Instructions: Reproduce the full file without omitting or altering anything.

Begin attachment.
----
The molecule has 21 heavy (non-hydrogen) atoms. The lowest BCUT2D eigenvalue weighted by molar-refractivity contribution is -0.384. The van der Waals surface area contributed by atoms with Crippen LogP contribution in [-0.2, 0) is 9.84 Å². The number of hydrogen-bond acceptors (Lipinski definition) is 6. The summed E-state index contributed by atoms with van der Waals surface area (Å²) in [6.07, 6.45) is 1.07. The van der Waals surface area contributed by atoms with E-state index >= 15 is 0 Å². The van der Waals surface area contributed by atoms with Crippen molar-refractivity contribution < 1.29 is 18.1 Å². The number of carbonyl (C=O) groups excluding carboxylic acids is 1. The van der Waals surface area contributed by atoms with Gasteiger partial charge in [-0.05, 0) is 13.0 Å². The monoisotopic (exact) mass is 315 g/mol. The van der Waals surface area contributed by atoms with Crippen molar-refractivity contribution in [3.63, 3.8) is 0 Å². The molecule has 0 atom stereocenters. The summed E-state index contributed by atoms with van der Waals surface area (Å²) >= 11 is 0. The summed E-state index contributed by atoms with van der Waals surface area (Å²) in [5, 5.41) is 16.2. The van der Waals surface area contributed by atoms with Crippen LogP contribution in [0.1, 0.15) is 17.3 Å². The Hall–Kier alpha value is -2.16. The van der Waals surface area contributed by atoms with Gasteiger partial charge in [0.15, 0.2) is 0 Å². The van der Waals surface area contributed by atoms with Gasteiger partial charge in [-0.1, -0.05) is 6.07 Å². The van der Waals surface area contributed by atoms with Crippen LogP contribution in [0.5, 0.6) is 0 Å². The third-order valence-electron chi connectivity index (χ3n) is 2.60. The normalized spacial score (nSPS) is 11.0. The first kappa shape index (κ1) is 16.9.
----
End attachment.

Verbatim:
The molecule has 21 heavy (non-hydrogen) atoms. The lowest BCUT2D eigenvalue weighted by molar-refractivity contribution is -0.384. The van der Waals surface area contributed by atoms with Crippen LogP contribution in [-0.2, 0) is 9.84 Å². The number of hydrogen-bond acceptors (Lipinski definition) is 6. The summed E-state index contributed by atoms with van der Waals surface area (Å²) in [6.07, 6.45) is 1.07. The van der Waals surface area contributed by atoms with E-state index >= 15 is 0 Å². The van der Waals surface area contributed by atoms with Crippen molar-refractivity contribution < 1.29 is 18.1 Å². The number of carbonyl (C=O) groups excluding carboxylic acids is 1. The van der Waals surface area contributed by atoms with Gasteiger partial charge in [-0.05, 0) is 13.0 Å². The monoisotopic (exact) mass is 315 g/mol. The van der Waals surface area contributed by atoms with Crippen molar-refractivity contribution in [3.63, 3.8) is 0 Å². The molecule has 0 atom stereocenters. The summed E-state index contributed by atoms with van der Waals surface area (Å²) >= 11 is 0. The summed E-state index contributed by atoms with van der Waals surface area (Å²) in [5, 5.41) is 16.2. The van der Waals surface area contributed by atoms with Crippen LogP contribution in [0.1, 0.15) is 17.3 Å². The Hall–Kier alpha value is -2.16. The van der Waals surface area contributed by atoms with Gasteiger partial charge in [0.15, 0.2) is 0 Å². The van der Waals surface area contributed by atoms with Gasteiger partial charge in [-0.1, -0.05) is 6.07 Å². The van der Waals surface area contributed by atoms with Crippen LogP contribution in [0.5, 0.6) is 0 Å². The third-order valence-electron chi connectivity index (χ3n) is 2.60. The normalized spacial score (nSPS) is 11.0. The first kappa shape index (κ1) is 16.9.